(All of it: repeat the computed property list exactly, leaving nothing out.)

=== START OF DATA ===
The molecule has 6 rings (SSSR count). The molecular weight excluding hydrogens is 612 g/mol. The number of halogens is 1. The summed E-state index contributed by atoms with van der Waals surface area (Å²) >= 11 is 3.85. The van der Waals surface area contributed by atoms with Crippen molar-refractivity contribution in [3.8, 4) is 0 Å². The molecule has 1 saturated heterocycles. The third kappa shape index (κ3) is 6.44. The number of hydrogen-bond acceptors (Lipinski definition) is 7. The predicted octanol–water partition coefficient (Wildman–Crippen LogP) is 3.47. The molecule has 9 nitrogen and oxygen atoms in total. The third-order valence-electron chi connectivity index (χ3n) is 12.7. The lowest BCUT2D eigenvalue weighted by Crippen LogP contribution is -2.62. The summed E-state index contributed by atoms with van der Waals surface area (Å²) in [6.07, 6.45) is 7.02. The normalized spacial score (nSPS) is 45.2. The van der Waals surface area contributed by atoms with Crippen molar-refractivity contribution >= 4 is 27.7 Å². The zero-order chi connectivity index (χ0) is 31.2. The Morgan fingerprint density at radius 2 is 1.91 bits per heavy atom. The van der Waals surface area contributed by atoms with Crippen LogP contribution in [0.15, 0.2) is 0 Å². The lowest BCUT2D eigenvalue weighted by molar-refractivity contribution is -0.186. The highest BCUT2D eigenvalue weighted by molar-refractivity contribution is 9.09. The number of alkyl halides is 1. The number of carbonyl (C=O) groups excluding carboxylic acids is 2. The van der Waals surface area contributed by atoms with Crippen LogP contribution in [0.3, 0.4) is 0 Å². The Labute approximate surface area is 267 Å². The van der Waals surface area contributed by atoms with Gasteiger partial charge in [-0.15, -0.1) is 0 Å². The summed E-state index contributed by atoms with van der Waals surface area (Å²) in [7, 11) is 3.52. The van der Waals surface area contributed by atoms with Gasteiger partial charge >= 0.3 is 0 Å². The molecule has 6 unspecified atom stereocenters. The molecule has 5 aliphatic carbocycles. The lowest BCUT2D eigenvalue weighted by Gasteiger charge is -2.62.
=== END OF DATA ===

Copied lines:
The molecule has 6 rings (SSSR count). The molecular weight excluding hydrogens is 612 g/mol. The number of halogens is 1. The summed E-state index contributed by atoms with van der Waals surface area (Å²) >= 11 is 3.85. The van der Waals surface area contributed by atoms with Crippen molar-refractivity contribution in [3.8, 4) is 0 Å². The molecule has 1 saturated heterocycles. The third kappa shape index (κ3) is 6.44. The number of hydrogen-bond acceptors (Lipinski definition) is 7. The predicted octanol–water partition coefficient (Wildman–Crippen LogP) is 3.47. The molecule has 9 nitrogen and oxygen atoms in total. The third-order valence-electron chi connectivity index (χ3n) is 12.7. The lowest BCUT2D eigenvalue weighted by Crippen LogP contribution is -2.62. The summed E-state index contributed by atoms with van der Waals surface area (Å²) in [6.07, 6.45) is 7.02. The normalized spacial score (nSPS) is 45.2. The van der Waals surface area contributed by atoms with Crippen molar-refractivity contribution >= 4 is 27.7 Å². The zero-order chi connectivity index (χ0) is 31.2. The Morgan fingerprint density at radius 2 is 1.91 bits per heavy atom. The van der Waals surface area contributed by atoms with Crippen LogP contribution in [0.15, 0.2) is 0 Å². The lowest BCUT2D eigenvalue weighted by molar-refractivity contribution is -0.186. The highest BCUT2D eigenvalue weighted by molar-refractivity contribution is 9.09. The number of alkyl halides is 1. The number of carbonyl (C=O) groups excluding carboxylic acids is 2. The van der Waals surface area contributed by atoms with Crippen LogP contribution in [0.3, 0.4) is 0 Å². The Labute approximate surface area is 267 Å². The van der Waals surface area contributed by atoms with Gasteiger partial charge in [-0.15, -0.1) is 0 Å². The summed E-state index contributed by atoms with van der Waals surface area (Å²) in [7, 11) is 3.52. The van der Waals surface area contributed by atoms with Gasteiger partial charge >= 0.3 is 0 Å². The molecule has 6 unspecified atom stereocenters. The molecule has 5 aliphatic carbocycles. The lowest BCUT2D eigenvalue weighted by Gasteiger charge is -2.62.